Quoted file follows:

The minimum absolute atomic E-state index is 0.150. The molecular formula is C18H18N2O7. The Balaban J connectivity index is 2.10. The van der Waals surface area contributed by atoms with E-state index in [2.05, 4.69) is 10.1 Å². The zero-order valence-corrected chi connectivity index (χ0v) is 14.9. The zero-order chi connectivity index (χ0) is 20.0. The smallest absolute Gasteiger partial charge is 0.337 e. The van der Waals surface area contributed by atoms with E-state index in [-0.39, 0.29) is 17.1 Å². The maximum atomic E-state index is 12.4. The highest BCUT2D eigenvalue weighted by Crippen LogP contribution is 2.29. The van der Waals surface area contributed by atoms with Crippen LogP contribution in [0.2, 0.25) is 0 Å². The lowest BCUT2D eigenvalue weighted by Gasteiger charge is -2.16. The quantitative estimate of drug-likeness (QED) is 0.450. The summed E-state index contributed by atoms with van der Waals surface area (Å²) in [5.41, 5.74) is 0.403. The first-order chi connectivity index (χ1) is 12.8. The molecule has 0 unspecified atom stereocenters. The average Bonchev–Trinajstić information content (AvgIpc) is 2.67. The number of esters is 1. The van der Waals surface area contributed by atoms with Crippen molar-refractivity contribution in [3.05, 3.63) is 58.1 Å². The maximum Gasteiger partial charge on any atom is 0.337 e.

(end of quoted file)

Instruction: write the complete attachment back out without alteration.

The minimum absolute atomic E-state index is 0.150. The molecular formula is C18H18N2O7. The Balaban J connectivity index is 2.10. The van der Waals surface area contributed by atoms with E-state index in [2.05, 4.69) is 10.1 Å². The zero-order valence-corrected chi connectivity index (χ0v) is 14.9. The zero-order chi connectivity index (χ0) is 20.0. The smallest absolute Gasteiger partial charge is 0.337 e. The van der Waals surface area contributed by atoms with E-state index in [-0.39, 0.29) is 17.1 Å². The maximum atomic E-state index is 12.4. The highest BCUT2D eigenvalue weighted by Crippen LogP contribution is 2.29. The van der Waals surface area contributed by atoms with Crippen LogP contribution in [0.2, 0.25) is 0 Å². The lowest BCUT2D eigenvalue weighted by Gasteiger charge is -2.16. The quantitative estimate of drug-likeness (QED) is 0.450. The summed E-state index contributed by atoms with van der Waals surface area (Å²) in [5.41, 5.74) is 0.403. The first-order chi connectivity index (χ1) is 12.8. The molecule has 0 unspecified atom stereocenters. The average Bonchev–Trinajstić information content (AvgIpc) is 2.67. The number of esters is 1. The van der Waals surface area contributed by atoms with Crippen molar-refractivity contribution in [3.05, 3.63) is 58.1 Å². The maximum Gasteiger partial charge on any atom is 0.337 e.